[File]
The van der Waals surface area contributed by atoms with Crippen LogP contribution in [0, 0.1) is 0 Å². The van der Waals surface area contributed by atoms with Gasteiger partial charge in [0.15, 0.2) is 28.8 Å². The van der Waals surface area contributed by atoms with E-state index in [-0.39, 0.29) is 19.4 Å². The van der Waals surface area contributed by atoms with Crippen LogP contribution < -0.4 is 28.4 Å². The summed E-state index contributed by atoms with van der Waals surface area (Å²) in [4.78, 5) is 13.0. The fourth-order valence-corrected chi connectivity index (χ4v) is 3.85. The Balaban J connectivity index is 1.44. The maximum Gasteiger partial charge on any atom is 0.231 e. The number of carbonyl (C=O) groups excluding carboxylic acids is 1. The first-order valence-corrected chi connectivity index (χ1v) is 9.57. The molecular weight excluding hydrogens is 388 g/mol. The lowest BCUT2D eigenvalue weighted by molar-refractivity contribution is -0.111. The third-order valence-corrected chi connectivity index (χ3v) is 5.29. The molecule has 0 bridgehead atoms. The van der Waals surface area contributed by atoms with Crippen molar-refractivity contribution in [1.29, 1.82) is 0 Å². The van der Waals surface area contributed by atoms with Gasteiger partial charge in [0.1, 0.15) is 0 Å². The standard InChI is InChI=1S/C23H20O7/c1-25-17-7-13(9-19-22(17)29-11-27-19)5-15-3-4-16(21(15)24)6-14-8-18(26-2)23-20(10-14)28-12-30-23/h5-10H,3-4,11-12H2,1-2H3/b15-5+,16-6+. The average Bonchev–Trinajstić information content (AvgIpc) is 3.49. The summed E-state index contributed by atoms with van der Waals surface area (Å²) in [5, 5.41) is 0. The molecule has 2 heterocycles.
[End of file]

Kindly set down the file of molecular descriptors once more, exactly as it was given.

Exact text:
The van der Waals surface area contributed by atoms with Crippen LogP contribution in [0, 0.1) is 0 Å². The van der Waals surface area contributed by atoms with Gasteiger partial charge in [0.15, 0.2) is 28.8 Å². The van der Waals surface area contributed by atoms with E-state index in [-0.39, 0.29) is 19.4 Å². The van der Waals surface area contributed by atoms with Crippen LogP contribution < -0.4 is 28.4 Å². The summed E-state index contributed by atoms with van der Waals surface area (Å²) in [4.78, 5) is 13.0. The fourth-order valence-corrected chi connectivity index (χ4v) is 3.85. The Balaban J connectivity index is 1.44. The maximum Gasteiger partial charge on any atom is 0.231 e. The number of carbonyl (C=O) groups excluding carboxylic acids is 1. The first-order valence-corrected chi connectivity index (χ1v) is 9.57. The molecular weight excluding hydrogens is 388 g/mol. The lowest BCUT2D eigenvalue weighted by molar-refractivity contribution is -0.111. The third-order valence-corrected chi connectivity index (χ3v) is 5.29. The molecule has 0 bridgehead atoms. The van der Waals surface area contributed by atoms with Crippen molar-refractivity contribution in [1.29, 1.82) is 0 Å². The van der Waals surface area contributed by atoms with Gasteiger partial charge in [0.1, 0.15) is 0 Å². The standard InChI is InChI=1S/C23H20O7/c1-25-17-7-13(9-19-22(17)29-11-27-19)5-15-3-4-16(21(15)24)6-14-8-18(26-2)23-20(10-14)28-12-30-23/h5-10H,3-4,11-12H2,1-2H3/b15-5+,16-6+. The average Bonchev–Trinajstić information content (AvgIpc) is 3.49. The summed E-state index contributed by atoms with van der Waals surface area (Å²) in [5, 5.41) is 0. The molecule has 2 heterocycles.